27 Aug

Cybersecurity 101 – Part 4: Anatomy Of A Virus

This series of articles will explore cybersecurity concerns in the modern workplace. We’ll explore the myriad of potential risk factors facing today’s organization, and look at tools and solutions to help your company fend off the bad guys. If you missed earlier entries in this series, you can find them here.

In this edition, we’ll discuss the various types of malicious scripts and programs that can infect your computer.

Today’s always-connected world poses a myriad of risks to the security of our systems and our data. We are living in an age where online threats to organizations of all sizes are ever-present. To prevent ourselves from becoming victims, we must focus on protecting ourselves and knowing what we need to do (and not do) while online.

Preparation is the key to success. The more prepared you are, the better off you will be.

How Your Computer Can Become Infected

By now, it is common knowledge that we need antivirus protection for our computers and other devices. Malicious code can be hidden in legitimate-looking programs and utilities, email payloads, compromised web pages, etc. A good antivirus program recognizes and defends against any software that is designed with malicious intent, not just viruses. Fortunately, modern antivirus utilities offer full-spectrum malware protection, eliminating all types of malicious software.

Leading cybersecurity software protects against all kinds of risks, so you usually don’t need to know much about any particular threat. However, a general understanding of the various methods of compromising your system is good to have and can be useful when investigating or mitigating a potential infection.

Below is a quick guide to the most common types of threats that organizations of all sizes face today.

Viruses – A virus is a piece of software that can infect a computer, install itself, and copy itself to other computers without the user’s knowledge or permission. A trigger action of some type by the user is required, such as mounting removable media, running a script or program, or clicking a link or attachment. It usually attaches itself to other computer programs, data, files, or a Hard Drive boot sector.

Cryptolockers – A new type of malicious threat that has increased dramatically over the past few years. Like a Trojan horse virus, cryptolockers fool targets into downloading malicious attachments or running code designed to gain access to their files and information. Once received, the cryptolocker encrypts files and data on the host system, rendering them inaccessible. A ransom demand is then made – the victim will have no access to their files and data until they pay the ransom. It’s important to note that paying the demanded fee will not guarantee that access will be restored to all files or any files for that matter, or that irreparable damage has not already been done to the victim’s data.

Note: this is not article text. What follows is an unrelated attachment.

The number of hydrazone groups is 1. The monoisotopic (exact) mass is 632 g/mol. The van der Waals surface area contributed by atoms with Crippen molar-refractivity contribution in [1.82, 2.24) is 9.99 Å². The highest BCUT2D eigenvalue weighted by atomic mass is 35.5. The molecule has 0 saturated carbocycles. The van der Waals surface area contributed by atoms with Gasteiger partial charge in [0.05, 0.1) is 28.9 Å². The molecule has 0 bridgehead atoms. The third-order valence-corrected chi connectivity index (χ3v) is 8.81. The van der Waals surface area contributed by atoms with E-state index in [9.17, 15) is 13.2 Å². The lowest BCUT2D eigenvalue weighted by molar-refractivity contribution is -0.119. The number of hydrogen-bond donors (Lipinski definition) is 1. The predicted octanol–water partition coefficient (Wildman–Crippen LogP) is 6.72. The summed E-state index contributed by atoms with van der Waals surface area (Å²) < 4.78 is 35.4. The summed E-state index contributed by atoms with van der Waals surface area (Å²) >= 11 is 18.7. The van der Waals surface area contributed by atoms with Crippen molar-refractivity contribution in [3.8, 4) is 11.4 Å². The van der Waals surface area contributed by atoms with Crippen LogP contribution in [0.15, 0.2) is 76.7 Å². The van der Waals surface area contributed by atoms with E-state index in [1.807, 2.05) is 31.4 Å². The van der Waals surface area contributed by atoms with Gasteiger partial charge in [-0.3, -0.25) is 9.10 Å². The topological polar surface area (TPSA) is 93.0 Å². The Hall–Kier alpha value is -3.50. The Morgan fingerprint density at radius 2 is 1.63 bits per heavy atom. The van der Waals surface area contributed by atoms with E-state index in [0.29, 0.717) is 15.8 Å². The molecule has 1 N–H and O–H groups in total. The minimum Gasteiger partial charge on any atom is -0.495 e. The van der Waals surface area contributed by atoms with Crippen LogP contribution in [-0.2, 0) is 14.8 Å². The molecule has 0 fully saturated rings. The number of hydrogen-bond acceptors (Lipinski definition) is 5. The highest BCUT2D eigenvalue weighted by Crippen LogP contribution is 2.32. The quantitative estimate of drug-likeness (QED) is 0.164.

Malware – A malicious software specifically designed to disrupt, damage, or gain unauthorized access (i.e., “backdoor”) to data on a computer system.

Trojan horse – Malware hidden in what appears to be a legitimate software program. When the user installs the program, the malware is secretly installed and run on the user’s system as well.

Adware – A software that can automatically cause pop-up and banner adverts to be displayed in order to generate revenue for its author or publisher. A lot of freeware uses Adware but not always in a malicious way. If it were malicious, it would be classified as spyware or malware.

Spyware – A software that aids in gathering information about a person or organization without their knowledge. Spyware can monitor and record the activity performed on a target system, such as logging keystrokes, or collect credit card numbers and other valuable information.

Worm – Unlike a virus, a worm is a standalone piece of malicious software that replicates itself and can propagate independently to spread to other computers. It often uses a computer network to spread itself, relying on security flaws to gain access to the target system.

Scareware – Malicious computer programs designed to trick a user into buying and downloading unnecessary and potentially dangerous software, such as fake antivirus protection. Not all antivirus programs are what they seem. Cybercriminals create these fake, rogue programs that “detect” non-existent issues with your system and sell you a fix. At best, these programs offer no real protection. More commonly, they include actively harmful elements. Avoiding scareware becomes more difficult as the programs grow more refined and advanced.

This concludes part four of this series. In the next installment, we’ll discuss how to avoid becoming a victim of a computer infection. Please watch for part 5, coming soon!